The Maple Quantum Chemistry Toolbox from RDMChem, a separate add-on product to Maple, is a powerful environment for the computation and visualization of the electronic structure of molecules. I don’t pretend to understand most of what it does (more knowing nods are required). But I did get a kick out of its new molecular dictionary. Did you know that caffeine binds to adenosine receptors in the central nervous system (CNS), which inhibits adenosine binding? Want to know more about the antiviral drug remdesivir? Apparently it looks like this:

    We put a lot of work into resources for students and educators in this release, including incorporating study guides for Calculus, Precalculus, and Multivariate Calculus, a new student package for ODEs, and the ability to obtain step-by-step solutions to even more problems.  But my favourite thing out of all this work is the new SolvePractice command in the Grading Tools package.  Because it lets you build an application that does this:

    I like this for three main reasons:

    1. It lets students practise solving equations in a way that actually helps them figure out what they’ve done wrong, saving them from a spiral of frustration and despair
    2. The same application can be shared via Maple Learn for students to use in that environment if they don’t have Maple
    3. The work we did to create that “new math entry box” can also be used to create other Maple applications with unknown numbers of inputs (see DocumentTools). I’m definitely planning on using this feature in my own applications.

    Okay, yes, we know. Up until recently, our LaTeX export has been sadly lacking. It definitely got better last year, but we knew it still wasn’t good enough. This year, it’s good. It’s easy. It works.  And it’s not just me saying this. The feedback we got during the beta period on this feature was overwhelmingly positive.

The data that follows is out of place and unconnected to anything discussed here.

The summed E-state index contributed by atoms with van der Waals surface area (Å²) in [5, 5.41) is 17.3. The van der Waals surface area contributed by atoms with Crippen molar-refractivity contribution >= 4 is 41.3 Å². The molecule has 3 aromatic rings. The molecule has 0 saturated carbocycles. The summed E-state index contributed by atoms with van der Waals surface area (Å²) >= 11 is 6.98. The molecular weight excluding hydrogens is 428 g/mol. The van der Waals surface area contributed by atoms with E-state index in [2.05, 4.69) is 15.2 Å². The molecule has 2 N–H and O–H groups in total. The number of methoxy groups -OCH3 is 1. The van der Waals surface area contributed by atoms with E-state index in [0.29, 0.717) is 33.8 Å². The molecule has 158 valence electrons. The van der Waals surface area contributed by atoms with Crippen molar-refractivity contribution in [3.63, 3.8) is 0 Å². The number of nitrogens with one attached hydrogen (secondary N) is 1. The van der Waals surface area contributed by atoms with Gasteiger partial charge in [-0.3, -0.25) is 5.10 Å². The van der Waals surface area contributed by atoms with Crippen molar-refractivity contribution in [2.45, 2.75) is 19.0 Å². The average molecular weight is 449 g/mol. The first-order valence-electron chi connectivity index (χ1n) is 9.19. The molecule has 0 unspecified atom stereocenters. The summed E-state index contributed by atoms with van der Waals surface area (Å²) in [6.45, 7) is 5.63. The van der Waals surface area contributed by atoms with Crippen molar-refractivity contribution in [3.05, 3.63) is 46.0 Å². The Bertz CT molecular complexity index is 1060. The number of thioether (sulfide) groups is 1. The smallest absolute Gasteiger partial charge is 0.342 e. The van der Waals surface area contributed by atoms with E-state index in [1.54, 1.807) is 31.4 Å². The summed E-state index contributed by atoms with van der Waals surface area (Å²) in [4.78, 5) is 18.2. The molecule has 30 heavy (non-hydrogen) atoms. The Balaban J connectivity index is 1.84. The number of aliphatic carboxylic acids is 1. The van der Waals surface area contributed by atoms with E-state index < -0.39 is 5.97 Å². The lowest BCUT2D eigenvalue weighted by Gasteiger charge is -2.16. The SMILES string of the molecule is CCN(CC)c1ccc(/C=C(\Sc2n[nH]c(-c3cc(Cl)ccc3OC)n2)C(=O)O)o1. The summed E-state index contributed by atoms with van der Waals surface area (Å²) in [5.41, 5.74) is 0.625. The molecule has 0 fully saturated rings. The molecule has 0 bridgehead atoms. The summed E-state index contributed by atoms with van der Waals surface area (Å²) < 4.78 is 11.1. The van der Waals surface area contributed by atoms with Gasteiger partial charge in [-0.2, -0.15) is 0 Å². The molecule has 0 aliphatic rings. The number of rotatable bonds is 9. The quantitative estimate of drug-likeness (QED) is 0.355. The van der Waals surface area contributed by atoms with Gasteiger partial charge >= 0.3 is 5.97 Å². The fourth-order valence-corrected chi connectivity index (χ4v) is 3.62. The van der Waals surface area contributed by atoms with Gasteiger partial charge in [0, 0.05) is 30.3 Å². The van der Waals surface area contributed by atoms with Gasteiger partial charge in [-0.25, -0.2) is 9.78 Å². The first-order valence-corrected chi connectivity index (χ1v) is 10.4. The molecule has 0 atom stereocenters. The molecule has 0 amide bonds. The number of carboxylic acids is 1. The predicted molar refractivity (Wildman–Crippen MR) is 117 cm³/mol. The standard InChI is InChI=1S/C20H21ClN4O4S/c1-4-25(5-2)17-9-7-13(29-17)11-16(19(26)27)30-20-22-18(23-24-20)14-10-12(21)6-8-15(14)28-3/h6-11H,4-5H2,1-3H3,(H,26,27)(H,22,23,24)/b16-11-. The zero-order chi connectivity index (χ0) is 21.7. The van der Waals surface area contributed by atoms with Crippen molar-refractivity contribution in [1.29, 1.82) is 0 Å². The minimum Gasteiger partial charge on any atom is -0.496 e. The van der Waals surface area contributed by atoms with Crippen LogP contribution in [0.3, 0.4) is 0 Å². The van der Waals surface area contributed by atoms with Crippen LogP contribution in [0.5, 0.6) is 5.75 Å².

That’s just the tip of the Maple 2021 iceberg of course. You can find out more at What’s New in Maple 2021.  Enjoy!


    Maple strings contain extended ASCII characters (codes 1..255). 
    The international characters such as  î, ș, Å, Ø ,Ă, Æ, Ç are multi-byte encoded. They are ignored by the Maple engine but are known to the user interface which uses the UTF-8 encoding.
    The package StringTools does not support this encoding. However it is not difficult to manage these characters using Python commands (included in the Maple distribution now).
    Here are the UTF-8 versions of the Maple procedures length and substring.
    You may want to improve these procedures, or to add new ones (my knowledge of Python is very limited).

    LEN:=proc(s::string) Python:-EvalFunction("len",s) end proc:
    SS:=proc(s::string, mn::{integer, range(({integer,identical()}))})
      local m,n;
      if type(mn,integer) then m,n := mn$2 else m:=lhs(mn); n:=rhs(mn) fi; 
      if m=NULL then m:=1 fi; if n=NULL then n:=-1 fi;
      if n=-1 then n:=LEN(s) elif n<0 then n:=n+1 fi;
      if m=-1 then m:=LEN(s) elif m<0 then m:=m+1 fi;
      Python:-EvalString(cat("\"",  s, "\"", "[", m-1, ":", n, "]"  ));
    end proc:

    LEN("Canada"), length("Canada");
                                  6, 6

    LEN(s), length(s);
                                  7, 8

    SS(s, 1..), SS(s, 1..-3), SS(s, 1..1), SS(s, -7..2), SS(s,1), SS(s,-1); 
                "România", "Român", "R", "Ro", "R", "a"

    Hi Mapleprimes,

    Per your request.





    Edgardo S. Cheb-Terrab
    Physics, Differential Equations and Mathematical Functions, Maplesoft